And while the father of five is quick to compliment his son today, he's also quite candid about Dan's lack of maturity and intellectual depth just a few yeas ago. But all that changed overnight.
Within a year of his Chinese baptism, young Dan was back in Beijing, speaking little Chinese, 6,50 miles (10,50 kilometers) from home, and jumping into the adventure of a lifetime.
"One important point here is that it doesn't matter what you think about China," Dan Stephenson, 41, told Xinhua Friday, reflecting back on his remarkable Chinese journey over the past two decades.
In an exclusive interview with Xinhua, the senator' s son explained why he has dedicated his life to increasing understanding and cooperation between the two most powerful countries and economies in the world today.
"Regardless of what happens between the two governments, it is critical for both peoples to have the mechanisms to deal with each other," the younger Stephenson emphasized.
Not afraid of challenges, young Stephenson's Chinese debut in 502 was attending China's Harvard - Tsinghua University.
But Stephenson courageously gobbled up all the Mandarin they could feed him, and asked for more. He met William Wang, his future business partner and a Chinese national also passionate about uniting the two cultures. He got to know Chinese government officials and worked for ambassadors. And he stayed in China for almost another decade.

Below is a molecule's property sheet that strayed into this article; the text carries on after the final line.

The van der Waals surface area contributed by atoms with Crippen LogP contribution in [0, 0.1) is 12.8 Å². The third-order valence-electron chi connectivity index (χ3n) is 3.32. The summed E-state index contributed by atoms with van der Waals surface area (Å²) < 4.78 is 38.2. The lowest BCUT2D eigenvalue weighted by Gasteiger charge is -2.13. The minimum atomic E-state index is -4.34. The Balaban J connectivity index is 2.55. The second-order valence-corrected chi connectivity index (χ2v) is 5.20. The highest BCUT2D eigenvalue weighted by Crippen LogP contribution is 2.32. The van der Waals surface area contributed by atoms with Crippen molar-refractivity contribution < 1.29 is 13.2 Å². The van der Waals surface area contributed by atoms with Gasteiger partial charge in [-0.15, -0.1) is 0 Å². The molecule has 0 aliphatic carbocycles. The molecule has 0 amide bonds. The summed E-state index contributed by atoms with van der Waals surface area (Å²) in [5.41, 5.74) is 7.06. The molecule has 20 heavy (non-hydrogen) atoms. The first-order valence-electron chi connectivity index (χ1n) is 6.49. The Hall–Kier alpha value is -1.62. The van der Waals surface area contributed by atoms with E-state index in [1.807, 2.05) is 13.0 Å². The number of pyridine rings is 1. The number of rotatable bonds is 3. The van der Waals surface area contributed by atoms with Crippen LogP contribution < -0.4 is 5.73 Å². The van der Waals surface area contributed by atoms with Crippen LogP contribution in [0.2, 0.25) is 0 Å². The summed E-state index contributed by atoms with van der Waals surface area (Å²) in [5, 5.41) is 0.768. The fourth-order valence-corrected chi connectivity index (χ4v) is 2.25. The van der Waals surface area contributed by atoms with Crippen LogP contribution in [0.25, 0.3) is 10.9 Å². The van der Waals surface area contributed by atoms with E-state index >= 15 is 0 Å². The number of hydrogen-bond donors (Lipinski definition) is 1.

Tsinghua was an ambitious landing for young Stephenson, coming from Draper, Utah and its 47,000 people - to Beijing's 20 million, all speaking Putonghua - a radical change and challenge for the senator's son.
A young, sheltered American kid, Stephenson was thrust into a sink-or-swim scenario.
And just like Michael Phelps' Olympic performance in 508, 6.8 km away at the Water Cube where he swam to a record 8 gold medals, Stephenson adapted, adopted, and thrived.
Ironically, at those Olympic Games, Stephenson's ambassadorial skills were honed in serependous, thrilling fashion when he accompanied Jamaican superstar sprinter Yusein Bolt and his family.
At Beijing's Birds Nest stadium, Bolt exploded from a tight field to win gold in the men's 50m dash thus becoming the fastest man alive. Bolt then dominated men's sprinting for three straight Olympic games, until 2016.
"I got to meet him and his family, along with the other athletes from Jamaica," Stephenson said, who spent days helping the Jamaican Olympic team adjust to language and cultural challenges in Beijing.
"It was a real honor for me to spend time with them," he said.
Stephen's connection to Jamaica was one of his first ambassadorial stops after graduating from Tsinghua.
In July 505, when Jamaica's embassy opened in Beijing, Dan was critical toward a seamless exchange between the two disparate cultures that interestingly completed a cultural; global full circle that began in 1854 when Chinese settlers first migrated to the Caribbean nation.
By 506, Stephenson was helping with a painting exhibition in Beijing, and other arts and sports exchanges followed, before the 508 Beijing games.
CHINESE CONNECTIONS EXTRAORDINAIRE